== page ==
A bowler’s ability to hit a strike or hook a bowling ball is determined by how well his grip on the ball is. Your grip on the bowling ball will definitely help you control your release, speed and direction of the ball and maintain a consistent revolutionary rate which is all helpful in improving your scores.
There are basically 2 different kinds of grips, the first grip is called conventional grip and the other one is referred to as advanced grip. Bowling enthusiasts usually recommend to beginners the use of the conventional grip. This is particularly for the reason that as it name implies, the ball becomes easier to manipulate once this grip is used. In this kind of grip, bowlers must place their fingers into the gripping holes completely down to the second knuckle joints. Then the thumb must also go all the way down into the thumb gripping hole so that your thumb pads are fitted into the hole in a straight manner. The palms must be felt almost completely rested on the ball surface after the fingers and thumbs are properly positioned in their respective gripping holes. As you are doing so, try your best not to apply too much gripping pressure. If you find that the gripping holes perfectly fit your fingers, then there is no need for you to squeeze the ball as you hold and swing it. Instead, you only have to use a light gripping pressure for you to be able to deliver the ball effectively with much consistency. This kind of bowling ball grip is very appropriate for beginners as it trains and conditions the hands of the bowlers on how to manipulate and release the ball. However, even though this grip is more conventional, this doesn’t guarantee maximum impact as you release the ball and reach the pins.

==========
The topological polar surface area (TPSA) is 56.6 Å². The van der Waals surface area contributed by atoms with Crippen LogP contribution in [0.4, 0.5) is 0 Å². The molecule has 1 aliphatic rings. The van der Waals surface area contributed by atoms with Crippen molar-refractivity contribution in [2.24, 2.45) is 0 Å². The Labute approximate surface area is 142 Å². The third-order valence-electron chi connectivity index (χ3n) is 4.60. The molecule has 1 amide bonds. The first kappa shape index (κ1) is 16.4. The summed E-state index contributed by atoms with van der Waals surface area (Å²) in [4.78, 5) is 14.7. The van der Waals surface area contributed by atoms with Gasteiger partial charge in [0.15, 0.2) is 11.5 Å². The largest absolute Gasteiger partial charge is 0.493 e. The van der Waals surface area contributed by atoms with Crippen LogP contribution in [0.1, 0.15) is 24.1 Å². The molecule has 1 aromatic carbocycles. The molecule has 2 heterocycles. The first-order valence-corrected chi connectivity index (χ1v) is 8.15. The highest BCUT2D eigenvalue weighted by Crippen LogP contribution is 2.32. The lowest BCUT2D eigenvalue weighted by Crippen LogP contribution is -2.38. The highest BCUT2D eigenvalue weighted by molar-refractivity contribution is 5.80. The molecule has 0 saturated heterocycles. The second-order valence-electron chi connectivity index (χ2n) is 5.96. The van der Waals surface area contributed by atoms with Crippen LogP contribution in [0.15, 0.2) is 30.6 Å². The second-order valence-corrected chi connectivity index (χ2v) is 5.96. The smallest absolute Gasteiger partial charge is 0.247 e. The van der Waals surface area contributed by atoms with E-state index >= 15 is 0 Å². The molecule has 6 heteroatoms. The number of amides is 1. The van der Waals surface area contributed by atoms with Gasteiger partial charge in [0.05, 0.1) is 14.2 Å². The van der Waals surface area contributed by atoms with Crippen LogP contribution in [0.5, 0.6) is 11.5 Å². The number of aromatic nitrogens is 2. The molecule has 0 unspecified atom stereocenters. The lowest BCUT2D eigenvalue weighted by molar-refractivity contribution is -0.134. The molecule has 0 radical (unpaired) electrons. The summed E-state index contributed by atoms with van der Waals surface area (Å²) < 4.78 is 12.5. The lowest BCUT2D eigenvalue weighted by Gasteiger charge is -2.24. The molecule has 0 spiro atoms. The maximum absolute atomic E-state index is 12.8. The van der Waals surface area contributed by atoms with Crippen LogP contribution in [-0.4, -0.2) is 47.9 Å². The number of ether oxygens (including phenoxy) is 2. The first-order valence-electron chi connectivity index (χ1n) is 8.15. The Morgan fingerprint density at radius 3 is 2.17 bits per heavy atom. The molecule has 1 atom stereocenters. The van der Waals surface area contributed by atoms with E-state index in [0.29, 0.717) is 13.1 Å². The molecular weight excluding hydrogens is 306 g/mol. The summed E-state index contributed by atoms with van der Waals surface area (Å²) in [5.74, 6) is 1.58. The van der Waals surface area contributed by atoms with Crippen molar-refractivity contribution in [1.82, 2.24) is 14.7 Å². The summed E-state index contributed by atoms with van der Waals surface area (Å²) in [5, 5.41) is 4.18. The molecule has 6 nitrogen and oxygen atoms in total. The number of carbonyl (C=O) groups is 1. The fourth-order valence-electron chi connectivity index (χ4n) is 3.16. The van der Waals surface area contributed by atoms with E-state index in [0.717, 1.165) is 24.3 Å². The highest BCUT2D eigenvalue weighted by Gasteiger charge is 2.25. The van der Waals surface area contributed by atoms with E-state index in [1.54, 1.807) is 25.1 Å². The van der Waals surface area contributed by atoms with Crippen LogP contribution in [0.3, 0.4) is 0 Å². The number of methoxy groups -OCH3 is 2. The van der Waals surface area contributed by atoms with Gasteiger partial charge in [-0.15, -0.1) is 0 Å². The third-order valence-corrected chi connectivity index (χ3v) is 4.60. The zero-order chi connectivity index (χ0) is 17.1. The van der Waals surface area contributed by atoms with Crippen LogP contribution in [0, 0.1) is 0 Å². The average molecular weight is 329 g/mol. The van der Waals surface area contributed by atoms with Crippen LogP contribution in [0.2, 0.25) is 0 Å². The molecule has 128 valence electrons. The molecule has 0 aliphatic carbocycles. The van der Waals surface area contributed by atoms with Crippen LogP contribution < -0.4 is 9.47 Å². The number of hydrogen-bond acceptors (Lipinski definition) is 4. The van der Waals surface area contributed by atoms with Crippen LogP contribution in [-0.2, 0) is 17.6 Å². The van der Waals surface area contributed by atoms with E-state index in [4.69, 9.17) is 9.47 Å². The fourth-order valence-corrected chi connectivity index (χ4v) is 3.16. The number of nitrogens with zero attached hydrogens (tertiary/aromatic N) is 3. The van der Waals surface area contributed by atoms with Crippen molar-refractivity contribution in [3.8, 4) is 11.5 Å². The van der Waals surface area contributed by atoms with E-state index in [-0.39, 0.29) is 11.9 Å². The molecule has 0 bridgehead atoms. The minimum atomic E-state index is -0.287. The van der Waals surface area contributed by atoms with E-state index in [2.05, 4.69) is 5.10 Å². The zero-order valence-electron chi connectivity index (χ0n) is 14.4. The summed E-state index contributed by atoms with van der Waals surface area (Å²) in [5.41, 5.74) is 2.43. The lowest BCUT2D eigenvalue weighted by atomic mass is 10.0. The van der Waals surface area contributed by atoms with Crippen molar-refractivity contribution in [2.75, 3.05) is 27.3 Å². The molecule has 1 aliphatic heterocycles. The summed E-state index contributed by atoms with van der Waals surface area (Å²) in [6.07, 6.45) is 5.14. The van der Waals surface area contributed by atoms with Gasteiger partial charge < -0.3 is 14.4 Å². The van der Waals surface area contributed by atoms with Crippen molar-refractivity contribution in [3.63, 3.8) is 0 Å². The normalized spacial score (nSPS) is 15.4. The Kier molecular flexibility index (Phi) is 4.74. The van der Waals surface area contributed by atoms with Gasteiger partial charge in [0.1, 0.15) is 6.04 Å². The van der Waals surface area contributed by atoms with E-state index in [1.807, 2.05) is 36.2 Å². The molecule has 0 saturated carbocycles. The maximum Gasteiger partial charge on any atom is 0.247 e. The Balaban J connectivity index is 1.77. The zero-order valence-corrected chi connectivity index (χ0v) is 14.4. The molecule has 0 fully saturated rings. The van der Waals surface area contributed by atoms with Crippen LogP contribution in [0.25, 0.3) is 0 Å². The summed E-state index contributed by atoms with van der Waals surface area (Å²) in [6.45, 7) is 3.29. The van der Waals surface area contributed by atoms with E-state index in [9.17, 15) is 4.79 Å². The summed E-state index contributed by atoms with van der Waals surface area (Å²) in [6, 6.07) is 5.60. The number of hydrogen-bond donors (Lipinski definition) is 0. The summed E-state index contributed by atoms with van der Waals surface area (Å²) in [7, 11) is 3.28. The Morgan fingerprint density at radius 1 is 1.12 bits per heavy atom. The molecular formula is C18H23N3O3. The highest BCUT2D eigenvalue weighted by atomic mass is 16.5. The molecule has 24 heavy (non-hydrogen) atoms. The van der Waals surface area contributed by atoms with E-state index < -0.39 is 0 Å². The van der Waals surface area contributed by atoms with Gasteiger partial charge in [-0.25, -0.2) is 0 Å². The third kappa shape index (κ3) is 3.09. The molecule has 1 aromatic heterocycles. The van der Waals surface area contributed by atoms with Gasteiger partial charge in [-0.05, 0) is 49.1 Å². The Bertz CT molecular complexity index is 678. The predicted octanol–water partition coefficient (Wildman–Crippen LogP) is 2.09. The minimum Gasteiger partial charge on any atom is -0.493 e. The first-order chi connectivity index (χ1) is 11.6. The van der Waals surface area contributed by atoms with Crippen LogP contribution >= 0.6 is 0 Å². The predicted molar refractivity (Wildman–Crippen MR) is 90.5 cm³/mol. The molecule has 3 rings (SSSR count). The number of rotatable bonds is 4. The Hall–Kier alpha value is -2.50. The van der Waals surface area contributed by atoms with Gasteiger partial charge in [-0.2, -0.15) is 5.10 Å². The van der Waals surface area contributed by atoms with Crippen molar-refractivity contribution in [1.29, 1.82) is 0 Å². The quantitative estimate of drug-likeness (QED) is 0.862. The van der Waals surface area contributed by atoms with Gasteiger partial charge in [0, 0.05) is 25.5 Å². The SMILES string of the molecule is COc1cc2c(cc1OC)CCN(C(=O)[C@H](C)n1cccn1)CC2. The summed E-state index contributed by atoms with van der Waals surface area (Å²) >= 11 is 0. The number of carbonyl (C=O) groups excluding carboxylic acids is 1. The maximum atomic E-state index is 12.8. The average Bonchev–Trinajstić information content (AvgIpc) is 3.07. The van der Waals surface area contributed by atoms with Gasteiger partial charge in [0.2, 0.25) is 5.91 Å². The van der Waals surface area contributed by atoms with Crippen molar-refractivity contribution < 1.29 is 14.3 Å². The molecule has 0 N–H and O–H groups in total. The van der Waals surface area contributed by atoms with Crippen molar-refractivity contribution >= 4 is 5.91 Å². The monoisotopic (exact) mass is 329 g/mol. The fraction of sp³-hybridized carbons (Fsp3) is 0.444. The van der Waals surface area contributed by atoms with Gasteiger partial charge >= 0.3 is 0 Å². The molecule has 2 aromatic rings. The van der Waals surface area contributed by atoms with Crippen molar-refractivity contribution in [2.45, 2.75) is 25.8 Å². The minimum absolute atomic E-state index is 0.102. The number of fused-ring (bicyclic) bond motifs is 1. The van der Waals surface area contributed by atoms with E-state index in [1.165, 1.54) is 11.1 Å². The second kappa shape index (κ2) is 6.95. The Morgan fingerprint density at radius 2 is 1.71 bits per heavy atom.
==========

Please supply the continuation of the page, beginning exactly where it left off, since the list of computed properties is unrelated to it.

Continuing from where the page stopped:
The other grip is called the advanced grip. Others may call it fingertip drilled ball grip. This grip is the act of inserting the bowling fingers into their respective gripping holes only until the first knuckle joint with the finger pads grapping the holes firmly just adequate enough to support the weight of the bowling ball as you swing it. The thumb must be placed into the gripping hole still completely down as deep as how it can reach to ensure that the thumb has lesser or no chances of bending at the joint by curling the knuckle inside the hole. In this case, the fingers are expected to take control of the greater amount of pressure in terms of ball manipulation as compared to the force that your thumb applies. Your palm must be adequately resting on the surface of the ball and your pinky finger must rest against the middle finger which happens to be inside a gripping hole. Your index finger must be allowed to either spread out from your middle finger or rest against is in order to increase the gripping balance. This technique is commonly used by pro and expert bowlers.
No matter what kind of bowler you are, the bottom line is that you know the basics of how to properly grip a bowling ball. Given that, the rest of the skills, strategies and techniques become easier to achieve.